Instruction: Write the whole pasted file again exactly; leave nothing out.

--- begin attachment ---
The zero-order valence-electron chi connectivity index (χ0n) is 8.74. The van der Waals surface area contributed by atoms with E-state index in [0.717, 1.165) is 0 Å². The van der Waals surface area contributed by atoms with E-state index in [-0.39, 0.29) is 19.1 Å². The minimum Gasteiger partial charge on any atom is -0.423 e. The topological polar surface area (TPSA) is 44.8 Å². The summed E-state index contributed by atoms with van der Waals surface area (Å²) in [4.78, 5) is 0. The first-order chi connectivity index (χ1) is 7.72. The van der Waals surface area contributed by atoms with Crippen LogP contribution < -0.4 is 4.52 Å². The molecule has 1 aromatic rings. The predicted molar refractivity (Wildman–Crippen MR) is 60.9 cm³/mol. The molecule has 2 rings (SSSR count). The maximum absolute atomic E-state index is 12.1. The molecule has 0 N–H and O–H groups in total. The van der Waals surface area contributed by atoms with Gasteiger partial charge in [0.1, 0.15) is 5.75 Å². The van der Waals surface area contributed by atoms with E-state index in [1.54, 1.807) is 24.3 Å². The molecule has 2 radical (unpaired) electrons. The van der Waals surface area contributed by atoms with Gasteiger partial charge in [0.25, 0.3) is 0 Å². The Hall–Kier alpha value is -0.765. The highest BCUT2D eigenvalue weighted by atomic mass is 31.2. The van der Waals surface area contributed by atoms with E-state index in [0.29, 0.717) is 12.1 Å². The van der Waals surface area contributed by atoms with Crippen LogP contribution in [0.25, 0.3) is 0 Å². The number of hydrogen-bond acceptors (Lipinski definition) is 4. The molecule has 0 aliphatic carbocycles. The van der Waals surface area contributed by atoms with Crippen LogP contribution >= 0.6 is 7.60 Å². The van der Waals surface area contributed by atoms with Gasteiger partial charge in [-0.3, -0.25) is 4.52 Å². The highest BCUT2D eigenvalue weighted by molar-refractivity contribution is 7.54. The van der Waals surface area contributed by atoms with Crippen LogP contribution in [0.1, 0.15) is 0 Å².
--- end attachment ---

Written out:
The zero-order valence-electron chi connectivity index (χ0n) is 8.74. The van der Waals surface area contributed by atoms with E-state index in [0.717, 1.165) is 0 Å². The van der Waals surface area contributed by atoms with E-state index in [-0.39, 0.29) is 19.1 Å². The minimum Gasteiger partial charge on any atom is -0.423 e. The topological polar surface area (TPSA) is 44.8 Å². The summed E-state index contributed by atoms with van der Waals surface area (Å²) in [4.78, 5) is 0. The first-order chi connectivity index (χ1) is 7.72. The van der Waals surface area contributed by atoms with Crippen LogP contribution < -0.4 is 4.52 Å². The molecule has 1 aromatic rings. The predicted molar refractivity (Wildman–Crippen MR) is 60.9 cm³/mol. The molecule has 2 rings (SSSR count). The maximum absolute atomic E-state index is 12.1. The molecule has 0 N–H and O–H groups in total. The van der Waals surface area contributed by atoms with Gasteiger partial charge in [0.1, 0.15) is 5.75 Å². The van der Waals surface area contributed by atoms with E-state index in [1.54, 1.807) is 24.3 Å². The molecule has 2 radical (unpaired) electrons. The van der Waals surface area contributed by atoms with Gasteiger partial charge in [0.25, 0.3) is 0 Å². The Hall–Kier alpha value is -0.765. The highest BCUT2D eigenvalue weighted by atomic mass is 31.2. The van der Waals surface area contributed by atoms with E-state index in [0.29, 0.717) is 12.1 Å². The van der Waals surface area contributed by atoms with Crippen LogP contribution in [0.25, 0.3) is 0 Å². The number of hydrogen-bond acceptors (Lipinski definition) is 4. The molecule has 0 aliphatic carbocycles. The van der Waals surface area contributed by atoms with Crippen LogP contribution >= 0.6 is 7.60 Å². The van der Waals surface area contributed by atoms with Gasteiger partial charge in [-0.3, -0.25) is 4.52 Å². The highest BCUT2D eigenvalue weighted by molar-refractivity contribution is 7.54. The van der Waals surface area contributed by atoms with Crippen LogP contribution in [0.1, 0.15) is 0 Å².